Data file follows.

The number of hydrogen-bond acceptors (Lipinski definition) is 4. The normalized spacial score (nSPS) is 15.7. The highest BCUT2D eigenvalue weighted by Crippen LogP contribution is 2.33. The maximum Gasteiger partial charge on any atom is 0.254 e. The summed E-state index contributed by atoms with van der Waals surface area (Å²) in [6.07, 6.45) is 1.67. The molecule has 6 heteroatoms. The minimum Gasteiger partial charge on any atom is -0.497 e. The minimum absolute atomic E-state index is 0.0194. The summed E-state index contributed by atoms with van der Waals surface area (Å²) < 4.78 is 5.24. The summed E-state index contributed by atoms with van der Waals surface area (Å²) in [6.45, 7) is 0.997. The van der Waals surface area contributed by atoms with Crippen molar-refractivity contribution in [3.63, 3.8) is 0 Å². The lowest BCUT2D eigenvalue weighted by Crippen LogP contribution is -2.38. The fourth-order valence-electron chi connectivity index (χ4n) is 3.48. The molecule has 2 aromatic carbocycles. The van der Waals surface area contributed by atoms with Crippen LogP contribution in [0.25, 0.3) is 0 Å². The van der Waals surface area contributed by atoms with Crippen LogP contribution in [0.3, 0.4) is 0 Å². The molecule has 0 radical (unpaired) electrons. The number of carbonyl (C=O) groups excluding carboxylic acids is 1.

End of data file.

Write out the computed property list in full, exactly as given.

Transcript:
The number of hydrogen-bond acceptors (Lipinski definition) is 4. The normalized spacial score (nSPS) is 15.7. The highest BCUT2D eigenvalue weighted by Crippen LogP contribution is 2.33. The maximum Gasteiger partial charge on any atom is 0.254 e. The summed E-state index contributed by atoms with van der Waals surface area (Å²) in [6.07, 6.45) is 1.67. The molecule has 6 heteroatoms. The minimum Gasteiger partial charge on any atom is -0.497 e. The minimum absolute atomic E-state index is 0.0194. The summed E-state index contributed by atoms with van der Waals surface area (Å²) < 4.78 is 5.24. The summed E-state index contributed by atoms with van der Waals surface area (Å²) in [6.45, 7) is 0.997. The van der Waals surface area contributed by atoms with Crippen molar-refractivity contribution in [3.63, 3.8) is 0 Å². The lowest BCUT2D eigenvalue weighted by Crippen LogP contribution is -2.38. The fourth-order valence-electron chi connectivity index (χ4n) is 3.48. The molecule has 2 aromatic carbocycles. The van der Waals surface area contributed by atoms with Crippen LogP contribution in [0.25, 0.3) is 0 Å². The van der Waals surface area contributed by atoms with Crippen LogP contribution in [0.3, 0.4) is 0 Å². The molecule has 0 radical (unpaired) electrons. The number of carbonyl (C=O) groups excluding carboxylic acids is 1.